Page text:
Wherever possible, it is best to invite participants from groups with which the researcher has no direct relationship. When this is not possible, then it is important to ensure that the recruitment and consent processes are managed by someone else who is independent. In these situations, it is also necessary to stress the voluntariness of participation and to make it clear that refusal to participate will not affect the other relationship in any way.
When trying to persuade potential participants to take part in research, researchers may be tempted to downplay unpleasant aspects or consequences, overstate the likely importance of the findings, or eclude advice about aspects that may discourage participation. Ethical recruitment avoids these temptations, without dissuading potential participants.People who are undertaking research should not be suprised by what the researcher asks them to do nor by the sort and level of the outcomes of the findings.
Social and cultural appropriateness
We live in a culturally and socially diverse community and when recruiting participants, this needs to be taken into account. There is no effective substitute for consulting with the sorts of people that researchers would like to recruit and finding out what works and doesn't work for them. Researchers need to be aware that cultural differences can mean for example that a recruitment approach that the researcher considers to be normal and straight forward is perceived as coercive or threatening. It is better to have ascertained this before recruitment commences.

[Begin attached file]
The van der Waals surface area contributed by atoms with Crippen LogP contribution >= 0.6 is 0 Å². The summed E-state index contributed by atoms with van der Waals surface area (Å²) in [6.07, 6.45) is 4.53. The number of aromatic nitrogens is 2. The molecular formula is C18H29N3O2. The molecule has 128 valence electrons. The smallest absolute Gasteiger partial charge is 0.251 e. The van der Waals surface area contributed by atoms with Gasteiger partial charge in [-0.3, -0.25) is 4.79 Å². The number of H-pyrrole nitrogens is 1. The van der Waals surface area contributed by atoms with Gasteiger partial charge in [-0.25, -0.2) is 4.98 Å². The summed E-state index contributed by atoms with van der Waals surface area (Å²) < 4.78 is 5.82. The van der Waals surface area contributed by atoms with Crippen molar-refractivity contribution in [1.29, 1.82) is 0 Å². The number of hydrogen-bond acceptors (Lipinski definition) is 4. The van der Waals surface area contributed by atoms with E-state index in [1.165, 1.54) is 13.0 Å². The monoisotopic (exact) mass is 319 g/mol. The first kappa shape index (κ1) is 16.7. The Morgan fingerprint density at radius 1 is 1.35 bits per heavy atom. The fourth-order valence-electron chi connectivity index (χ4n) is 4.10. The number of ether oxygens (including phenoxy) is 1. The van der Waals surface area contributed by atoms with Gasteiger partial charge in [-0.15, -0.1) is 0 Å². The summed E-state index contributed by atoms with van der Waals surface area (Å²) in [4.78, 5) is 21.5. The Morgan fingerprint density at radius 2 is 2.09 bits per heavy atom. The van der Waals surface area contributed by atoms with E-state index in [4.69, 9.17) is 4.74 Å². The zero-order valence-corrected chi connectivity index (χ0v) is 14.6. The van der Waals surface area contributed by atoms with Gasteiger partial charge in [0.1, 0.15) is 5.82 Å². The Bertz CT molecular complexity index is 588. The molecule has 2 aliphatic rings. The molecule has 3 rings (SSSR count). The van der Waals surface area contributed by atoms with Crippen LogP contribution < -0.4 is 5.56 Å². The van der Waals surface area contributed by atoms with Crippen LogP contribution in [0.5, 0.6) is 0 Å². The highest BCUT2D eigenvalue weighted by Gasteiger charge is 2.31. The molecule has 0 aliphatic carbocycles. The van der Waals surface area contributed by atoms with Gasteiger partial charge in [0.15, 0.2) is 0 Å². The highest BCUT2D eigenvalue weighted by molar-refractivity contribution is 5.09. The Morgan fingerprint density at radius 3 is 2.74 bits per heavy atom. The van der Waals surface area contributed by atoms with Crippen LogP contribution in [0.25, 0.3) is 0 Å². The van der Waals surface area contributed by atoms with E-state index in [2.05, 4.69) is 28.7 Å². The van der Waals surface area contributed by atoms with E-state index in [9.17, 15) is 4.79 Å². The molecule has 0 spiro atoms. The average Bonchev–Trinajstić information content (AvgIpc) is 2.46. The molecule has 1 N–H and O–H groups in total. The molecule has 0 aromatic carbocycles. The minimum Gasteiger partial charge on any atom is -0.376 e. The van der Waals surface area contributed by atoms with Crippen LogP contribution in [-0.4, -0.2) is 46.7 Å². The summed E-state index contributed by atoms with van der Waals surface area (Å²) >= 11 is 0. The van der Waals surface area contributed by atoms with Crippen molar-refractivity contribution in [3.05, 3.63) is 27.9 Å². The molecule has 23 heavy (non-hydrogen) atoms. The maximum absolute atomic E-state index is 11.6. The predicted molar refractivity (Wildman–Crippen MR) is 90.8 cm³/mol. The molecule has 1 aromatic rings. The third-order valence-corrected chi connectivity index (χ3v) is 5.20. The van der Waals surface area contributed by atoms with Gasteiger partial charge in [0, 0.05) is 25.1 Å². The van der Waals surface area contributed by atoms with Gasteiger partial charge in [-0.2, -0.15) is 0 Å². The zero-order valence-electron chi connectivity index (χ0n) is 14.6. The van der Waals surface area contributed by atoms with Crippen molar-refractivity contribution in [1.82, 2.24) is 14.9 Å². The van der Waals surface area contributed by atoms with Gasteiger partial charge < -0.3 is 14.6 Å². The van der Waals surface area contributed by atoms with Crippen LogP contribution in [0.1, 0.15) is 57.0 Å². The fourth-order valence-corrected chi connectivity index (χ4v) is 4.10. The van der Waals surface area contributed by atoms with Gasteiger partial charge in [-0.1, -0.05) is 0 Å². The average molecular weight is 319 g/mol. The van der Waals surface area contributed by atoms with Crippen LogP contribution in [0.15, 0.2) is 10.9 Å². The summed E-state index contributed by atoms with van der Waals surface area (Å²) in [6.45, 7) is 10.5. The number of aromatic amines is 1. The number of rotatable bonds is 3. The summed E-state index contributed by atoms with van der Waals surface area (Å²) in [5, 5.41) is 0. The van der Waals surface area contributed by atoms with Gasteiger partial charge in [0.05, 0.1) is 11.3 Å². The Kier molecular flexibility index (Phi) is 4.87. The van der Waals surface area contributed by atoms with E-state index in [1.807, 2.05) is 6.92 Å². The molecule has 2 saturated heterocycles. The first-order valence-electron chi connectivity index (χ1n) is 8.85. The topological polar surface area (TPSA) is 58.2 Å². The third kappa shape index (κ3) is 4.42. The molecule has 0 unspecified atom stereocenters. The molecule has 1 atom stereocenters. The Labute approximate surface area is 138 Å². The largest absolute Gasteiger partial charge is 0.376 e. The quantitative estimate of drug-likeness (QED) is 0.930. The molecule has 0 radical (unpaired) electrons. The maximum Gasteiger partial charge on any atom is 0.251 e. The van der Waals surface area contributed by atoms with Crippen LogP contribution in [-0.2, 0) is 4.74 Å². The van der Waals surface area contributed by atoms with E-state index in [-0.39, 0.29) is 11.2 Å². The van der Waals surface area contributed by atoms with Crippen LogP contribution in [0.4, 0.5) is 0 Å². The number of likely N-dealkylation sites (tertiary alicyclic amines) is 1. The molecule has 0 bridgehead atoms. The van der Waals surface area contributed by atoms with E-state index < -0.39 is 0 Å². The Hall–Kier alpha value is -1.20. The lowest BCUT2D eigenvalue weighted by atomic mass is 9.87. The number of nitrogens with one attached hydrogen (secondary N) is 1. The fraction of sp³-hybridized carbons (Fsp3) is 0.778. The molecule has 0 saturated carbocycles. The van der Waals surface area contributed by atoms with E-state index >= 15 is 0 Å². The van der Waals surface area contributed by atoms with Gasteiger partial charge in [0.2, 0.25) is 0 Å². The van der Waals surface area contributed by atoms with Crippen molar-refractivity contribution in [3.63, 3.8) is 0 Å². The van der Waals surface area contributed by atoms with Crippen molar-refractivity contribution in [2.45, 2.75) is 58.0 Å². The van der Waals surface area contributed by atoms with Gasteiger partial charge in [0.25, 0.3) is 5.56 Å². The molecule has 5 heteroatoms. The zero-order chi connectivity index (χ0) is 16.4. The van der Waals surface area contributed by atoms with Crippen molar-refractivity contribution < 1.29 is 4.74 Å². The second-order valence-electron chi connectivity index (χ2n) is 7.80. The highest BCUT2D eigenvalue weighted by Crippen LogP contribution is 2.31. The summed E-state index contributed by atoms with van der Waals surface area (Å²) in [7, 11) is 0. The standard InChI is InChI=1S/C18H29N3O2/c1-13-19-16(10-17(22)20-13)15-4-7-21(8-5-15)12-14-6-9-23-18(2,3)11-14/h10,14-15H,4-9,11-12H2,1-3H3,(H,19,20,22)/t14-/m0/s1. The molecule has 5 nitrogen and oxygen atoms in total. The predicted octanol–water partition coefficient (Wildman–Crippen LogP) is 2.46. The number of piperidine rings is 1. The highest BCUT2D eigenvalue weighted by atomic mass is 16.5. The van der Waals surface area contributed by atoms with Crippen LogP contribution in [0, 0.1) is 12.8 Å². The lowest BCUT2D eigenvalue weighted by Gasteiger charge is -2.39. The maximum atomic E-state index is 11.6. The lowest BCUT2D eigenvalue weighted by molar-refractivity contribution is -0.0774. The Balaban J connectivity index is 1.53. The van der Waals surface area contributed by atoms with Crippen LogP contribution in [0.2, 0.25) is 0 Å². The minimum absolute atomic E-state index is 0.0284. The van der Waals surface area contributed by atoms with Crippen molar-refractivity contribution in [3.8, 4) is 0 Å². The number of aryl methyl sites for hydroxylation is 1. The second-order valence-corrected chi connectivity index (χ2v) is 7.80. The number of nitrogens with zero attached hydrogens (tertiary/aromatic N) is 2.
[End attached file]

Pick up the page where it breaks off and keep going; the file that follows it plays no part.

Respect for privacy
The main way in which people's privacy and confidentiality needs to be respected when recruiting participants is by respecting privacy legislation and professional relationships when accessing people's contact details. Basically, any contact information that is gained from a source that is in the public domain is able to be used, provided that there are no stated restrictions on their use.(Websites that require logins are not considered to be in the public domain).
When obtaining contact information from a third party or some other source that is not in the public domain, then two key considerations need to be met. Firstly, people need to have agreed to the third party sharing their contact details with researchers when they supplied the information. Secondly, the researcher needs to have the approval of the third party to use their lists of contacts. These restrictions also apply to the use of contact details from earlier studies and to snowballing. Researchers should note that AUT class lists may not be used for research recruitment purposes.
If you have any doubt or questions about ethical issues in relation to recruiting participants, please contact either the Research Ethics Advisor or your AUTEC Faculty representative for advice.